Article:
If Yamaha still made the RD500R, it might just look like this...
In 1984, two-strokes ruled, rather than damaged, the planet. Yamaha RD350LCs and Suzuki Gammas ran rings around bikes twice their size, providing laughs for hooligan pilots everywhere. While Yamaha made lumbering FJ1100s for men to go touring, they also built RD500s on the back of GP success for boys who could afford the finance. In truth, the RD was a complex, cobbled-together rush job and Suzuki's later square four RG500 was faster and angrier. But it didn't matter. The clock was ticking on the two-stroke sensation and draconian emissions legislation meant the end of the road for high-performance strokers. Until the day global warming theories are debunked, we can but dream that Yamaha will resurrect its biggest LC. And what a dream it would be.
Engine An evolution of the original RD500LC V4, but instead of making 80 horsepower, we're looking at a true rear-wheel, fuel-injected, ram-air, 130 horsepower of joy and a healthy 65 lb.-ft. of torque. As before, the rear cylinder exhaust pipes cross over to ensure they're the required length before exiting under the tail unit. Can you imagine the cackle from those four stingers? That's the sound of the best power-to-weight ratio on any modern production bike.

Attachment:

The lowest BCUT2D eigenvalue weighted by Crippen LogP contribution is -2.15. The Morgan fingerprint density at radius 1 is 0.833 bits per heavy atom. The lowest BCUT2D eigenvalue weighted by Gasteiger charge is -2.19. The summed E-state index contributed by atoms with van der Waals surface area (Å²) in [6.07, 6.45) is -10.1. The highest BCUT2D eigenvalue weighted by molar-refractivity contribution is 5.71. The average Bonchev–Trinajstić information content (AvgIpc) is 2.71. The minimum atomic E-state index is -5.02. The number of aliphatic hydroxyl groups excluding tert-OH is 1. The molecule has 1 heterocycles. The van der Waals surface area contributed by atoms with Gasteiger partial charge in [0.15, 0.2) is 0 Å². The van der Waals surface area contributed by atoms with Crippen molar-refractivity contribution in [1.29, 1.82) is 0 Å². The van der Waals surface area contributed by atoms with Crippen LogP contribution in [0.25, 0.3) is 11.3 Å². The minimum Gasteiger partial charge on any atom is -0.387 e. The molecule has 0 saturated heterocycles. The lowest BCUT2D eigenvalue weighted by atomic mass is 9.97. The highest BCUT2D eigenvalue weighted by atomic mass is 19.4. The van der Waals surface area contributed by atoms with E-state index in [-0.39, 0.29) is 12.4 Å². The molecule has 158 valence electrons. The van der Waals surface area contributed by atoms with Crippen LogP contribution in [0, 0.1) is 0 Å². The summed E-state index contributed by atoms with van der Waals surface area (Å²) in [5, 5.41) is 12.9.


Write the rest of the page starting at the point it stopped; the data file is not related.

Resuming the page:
The original 1984 RD500.
Chassis A fusion of YZR500 and R1 engineering results in a frame that can take the stresses a peaky, high-performance stroker will deliver. Unlike the European 1984 RD, the chassis is lightweight alloy instead of steel. Suspension comes from the 2008 R6 and is adjustable for high- and low-speed compression damping. The rear shock is situated in the traditional location behind the engine, as opposed to under it as on the original. There's no comedy anti-dive valving in the forks or fashionable-at-the-time sixteen-inch front wheel either.
Body Work Heat could be an issue with a compact V4 layout, so the RD's bodywork is designed to keep things cool by channeling air where it's needed. Cool air is forced in; warm air is expelled. The fuel tank is from the R1 parts bin, while the top cowl once lived on a scooter. The tail unit houses the exhausts from the rear cylinders and the seat pad opens to reveal a small storage compartment for a spare bottle of fully synthetic two-stroke oil.